1. Payment will decline. Medicare and commercial payors face increased rate regulation, tougher medical loss ratio requirements, and the establishment of health insurance exchanges, which increases transparency and forces premiums downward. Given these pressures across the major payor classes, payments to facilities will suffer.
  2. Alternatives to fee-for-service payment will become more prevalent. Commercial payors, Medicare, and state agencies will continue to refine alternative payment concepts that transition from fee-for-service towards pay-for-performance, episode-based bundled payments, and population-based reimbursement.
  3. Increased availability of provider-specific information on the price for a specific health care service. As health care costs continue to rise, purchasers will focus on strategies that can bring costs under control. These pressures have facilitated a movement by many purchasers to engage consumers more fully in their health care decisions, including taking on a greater share of their health care costs. In their efforts to manage costs, health care purchasers—including large employers—recognize consumers need information on both health care price and quality.

As these trends evolve and begin to affect practice owners, the most critical change may be the degree and pace of transition from volume-based payment schemes to value-based alternatives.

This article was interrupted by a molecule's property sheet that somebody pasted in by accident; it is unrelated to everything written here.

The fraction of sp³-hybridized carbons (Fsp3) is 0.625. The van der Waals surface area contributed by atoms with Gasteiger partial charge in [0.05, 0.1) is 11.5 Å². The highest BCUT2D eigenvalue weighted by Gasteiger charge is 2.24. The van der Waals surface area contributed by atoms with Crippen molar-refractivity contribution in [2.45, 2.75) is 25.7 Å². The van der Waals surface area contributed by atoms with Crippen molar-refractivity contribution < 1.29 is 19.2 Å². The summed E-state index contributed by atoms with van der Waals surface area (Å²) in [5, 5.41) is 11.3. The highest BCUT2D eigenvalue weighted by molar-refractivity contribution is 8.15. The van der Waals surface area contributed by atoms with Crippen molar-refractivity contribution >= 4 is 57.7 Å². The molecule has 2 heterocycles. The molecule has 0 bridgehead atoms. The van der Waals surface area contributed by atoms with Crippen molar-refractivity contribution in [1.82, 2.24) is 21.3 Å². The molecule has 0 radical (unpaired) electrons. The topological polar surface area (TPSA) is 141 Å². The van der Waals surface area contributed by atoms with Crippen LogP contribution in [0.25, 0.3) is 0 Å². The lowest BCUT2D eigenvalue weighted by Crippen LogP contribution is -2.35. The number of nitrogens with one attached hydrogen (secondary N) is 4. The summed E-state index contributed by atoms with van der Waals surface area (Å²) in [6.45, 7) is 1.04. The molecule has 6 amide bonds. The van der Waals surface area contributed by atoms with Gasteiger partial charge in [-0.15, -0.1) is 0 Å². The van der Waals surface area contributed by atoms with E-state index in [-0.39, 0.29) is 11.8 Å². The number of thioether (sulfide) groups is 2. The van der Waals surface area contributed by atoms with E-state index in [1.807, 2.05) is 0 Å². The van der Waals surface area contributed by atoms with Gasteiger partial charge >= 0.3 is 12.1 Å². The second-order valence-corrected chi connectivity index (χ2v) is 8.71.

Even facing this change, many facilities will choose to stay the course and hope for the best, especially in markets where net payment is favorable and owners are still enjoying strong profit margins. Regardless, the options you elect to implement or reject will go a long way in determining the future sustainability of your company. As you consider what route to take for yourself and your facility, keep in mind the market variables, which change as frequently as the market itself.


Payment Rates in Your Market
  • Analysis of net revenue per visit both current and trending
  • Evaluate payor mix and individual contractual fee schedules
Current Profit Margins
  • Review of year-over-year patterns and future forecasting
  • Determine potential to reduce expenses—both fixed and variable
Consolidation among Physicians & Health Systems
  • How will organizational restructuring of referral sources affect your facilities?
  • Assess potential impact of Accountable Care Organizations (ACOs) and bundle payment arrangements